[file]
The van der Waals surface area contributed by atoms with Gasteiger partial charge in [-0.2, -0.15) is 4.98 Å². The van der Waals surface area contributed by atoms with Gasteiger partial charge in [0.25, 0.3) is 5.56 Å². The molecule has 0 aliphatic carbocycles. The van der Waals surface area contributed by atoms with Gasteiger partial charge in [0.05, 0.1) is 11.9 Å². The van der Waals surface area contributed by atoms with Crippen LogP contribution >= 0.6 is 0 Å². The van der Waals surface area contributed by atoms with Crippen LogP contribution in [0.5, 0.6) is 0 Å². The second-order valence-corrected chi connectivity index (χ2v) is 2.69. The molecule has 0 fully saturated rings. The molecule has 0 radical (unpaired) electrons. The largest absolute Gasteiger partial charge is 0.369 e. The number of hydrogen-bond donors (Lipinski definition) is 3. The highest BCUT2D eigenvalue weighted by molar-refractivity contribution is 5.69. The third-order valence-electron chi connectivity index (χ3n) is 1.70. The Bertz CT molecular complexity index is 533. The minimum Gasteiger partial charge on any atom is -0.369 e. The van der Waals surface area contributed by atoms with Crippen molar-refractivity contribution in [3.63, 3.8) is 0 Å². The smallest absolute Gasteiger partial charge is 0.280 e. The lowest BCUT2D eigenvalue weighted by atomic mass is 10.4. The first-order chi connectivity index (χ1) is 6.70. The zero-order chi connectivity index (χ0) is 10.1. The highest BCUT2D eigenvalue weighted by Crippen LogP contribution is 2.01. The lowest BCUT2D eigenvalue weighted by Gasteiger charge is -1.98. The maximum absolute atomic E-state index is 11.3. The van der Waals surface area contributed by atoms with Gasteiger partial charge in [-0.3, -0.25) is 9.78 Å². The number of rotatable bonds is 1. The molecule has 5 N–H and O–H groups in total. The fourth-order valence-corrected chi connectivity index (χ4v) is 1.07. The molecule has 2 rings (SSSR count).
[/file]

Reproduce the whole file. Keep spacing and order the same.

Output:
The van der Waals surface area contributed by atoms with Gasteiger partial charge in [-0.2, -0.15) is 4.98 Å². The van der Waals surface area contributed by atoms with Gasteiger partial charge in [0.25, 0.3) is 5.56 Å². The molecule has 0 aliphatic carbocycles. The van der Waals surface area contributed by atoms with Gasteiger partial charge in [0.05, 0.1) is 11.9 Å². The van der Waals surface area contributed by atoms with Crippen LogP contribution >= 0.6 is 0 Å². The van der Waals surface area contributed by atoms with Crippen LogP contribution in [0.5, 0.6) is 0 Å². The second-order valence-corrected chi connectivity index (χ2v) is 2.69. The molecule has 0 fully saturated rings. The molecule has 0 radical (unpaired) electrons. The largest absolute Gasteiger partial charge is 0.369 e. The number of hydrogen-bond donors (Lipinski definition) is 3. The highest BCUT2D eigenvalue weighted by molar-refractivity contribution is 5.69. The third-order valence-electron chi connectivity index (χ3n) is 1.70. The Bertz CT molecular complexity index is 533. The minimum Gasteiger partial charge on any atom is -0.369 e. The van der Waals surface area contributed by atoms with Crippen molar-refractivity contribution in [3.63, 3.8) is 0 Å². The smallest absolute Gasteiger partial charge is 0.280 e. The lowest BCUT2D eigenvalue weighted by atomic mass is 10.4. The first-order chi connectivity index (χ1) is 6.70. The zero-order chi connectivity index (χ0) is 10.1. The highest BCUT2D eigenvalue weighted by Crippen LogP contribution is 2.01. The lowest BCUT2D eigenvalue weighted by Gasteiger charge is -1.98. The maximum absolute atomic E-state index is 11.3. The van der Waals surface area contributed by atoms with Gasteiger partial charge in [-0.3, -0.25) is 9.78 Å². The number of rotatable bonds is 1. The molecule has 5 N–H and O–H groups in total. The fourth-order valence-corrected chi connectivity index (χ4v) is 1.07. The molecule has 2 rings (SSSR count).